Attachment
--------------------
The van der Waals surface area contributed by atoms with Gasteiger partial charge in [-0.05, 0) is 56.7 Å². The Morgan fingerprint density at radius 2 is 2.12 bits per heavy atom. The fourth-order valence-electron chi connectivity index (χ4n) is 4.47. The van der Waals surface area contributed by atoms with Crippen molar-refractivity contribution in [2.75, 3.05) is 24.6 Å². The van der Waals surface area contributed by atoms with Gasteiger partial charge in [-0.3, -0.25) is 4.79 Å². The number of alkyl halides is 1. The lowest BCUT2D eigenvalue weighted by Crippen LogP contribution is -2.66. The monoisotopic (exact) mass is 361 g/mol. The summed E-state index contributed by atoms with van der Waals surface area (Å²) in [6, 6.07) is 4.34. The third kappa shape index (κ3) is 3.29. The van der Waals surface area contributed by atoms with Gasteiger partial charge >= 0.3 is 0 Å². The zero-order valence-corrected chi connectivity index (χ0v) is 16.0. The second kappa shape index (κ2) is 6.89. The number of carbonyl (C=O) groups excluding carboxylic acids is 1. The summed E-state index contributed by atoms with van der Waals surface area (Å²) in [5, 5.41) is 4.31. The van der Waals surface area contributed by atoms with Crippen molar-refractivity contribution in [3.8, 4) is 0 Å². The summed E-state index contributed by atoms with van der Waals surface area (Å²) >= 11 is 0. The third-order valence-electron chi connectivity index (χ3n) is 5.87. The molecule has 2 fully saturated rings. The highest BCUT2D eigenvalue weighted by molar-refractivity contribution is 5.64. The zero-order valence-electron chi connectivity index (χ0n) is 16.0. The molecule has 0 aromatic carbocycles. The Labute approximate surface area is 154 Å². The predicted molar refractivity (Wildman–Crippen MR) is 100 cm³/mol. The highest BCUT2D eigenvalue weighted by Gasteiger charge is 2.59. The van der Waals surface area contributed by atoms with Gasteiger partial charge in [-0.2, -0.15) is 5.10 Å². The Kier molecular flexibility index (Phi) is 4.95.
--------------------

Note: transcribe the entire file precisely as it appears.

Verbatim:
The van der Waals surface area contributed by atoms with Gasteiger partial charge in [-0.05, 0) is 56.7 Å². The Morgan fingerprint density at radius 2 is 2.12 bits per heavy atom. The fourth-order valence-electron chi connectivity index (χ4n) is 4.47. The van der Waals surface area contributed by atoms with Crippen molar-refractivity contribution in [2.75, 3.05) is 24.6 Å². The van der Waals surface area contributed by atoms with Gasteiger partial charge in [-0.3, -0.25) is 4.79 Å². The number of alkyl halides is 1. The lowest BCUT2D eigenvalue weighted by Crippen LogP contribution is -2.66. The monoisotopic (exact) mass is 361 g/mol. The summed E-state index contributed by atoms with van der Waals surface area (Å²) in [6, 6.07) is 4.34. The third kappa shape index (κ3) is 3.29. The van der Waals surface area contributed by atoms with Gasteiger partial charge >= 0.3 is 0 Å². The zero-order valence-corrected chi connectivity index (χ0v) is 16.0. The second kappa shape index (κ2) is 6.89. The number of carbonyl (C=O) groups excluding carboxylic acids is 1. The summed E-state index contributed by atoms with van der Waals surface area (Å²) in [5, 5.41) is 4.31. The van der Waals surface area contributed by atoms with Crippen molar-refractivity contribution in [3.8, 4) is 0 Å². The summed E-state index contributed by atoms with van der Waals surface area (Å²) >= 11 is 0. The third-order valence-electron chi connectivity index (χ3n) is 5.87. The molecule has 2 fully saturated rings. The highest BCUT2D eigenvalue weighted by molar-refractivity contribution is 5.64. The zero-order valence-electron chi connectivity index (χ0n) is 16.0. The molecule has 0 aromatic carbocycles. The Labute approximate surface area is 154 Å². The predicted molar refractivity (Wildman–Crippen MR) is 100 cm³/mol. The highest BCUT2D eigenvalue weighted by Gasteiger charge is 2.59. The van der Waals surface area contributed by atoms with Gasteiger partial charge in [-0.2, -0.15) is 5.10 Å². The Kier molecular flexibility index (Phi) is 4.95.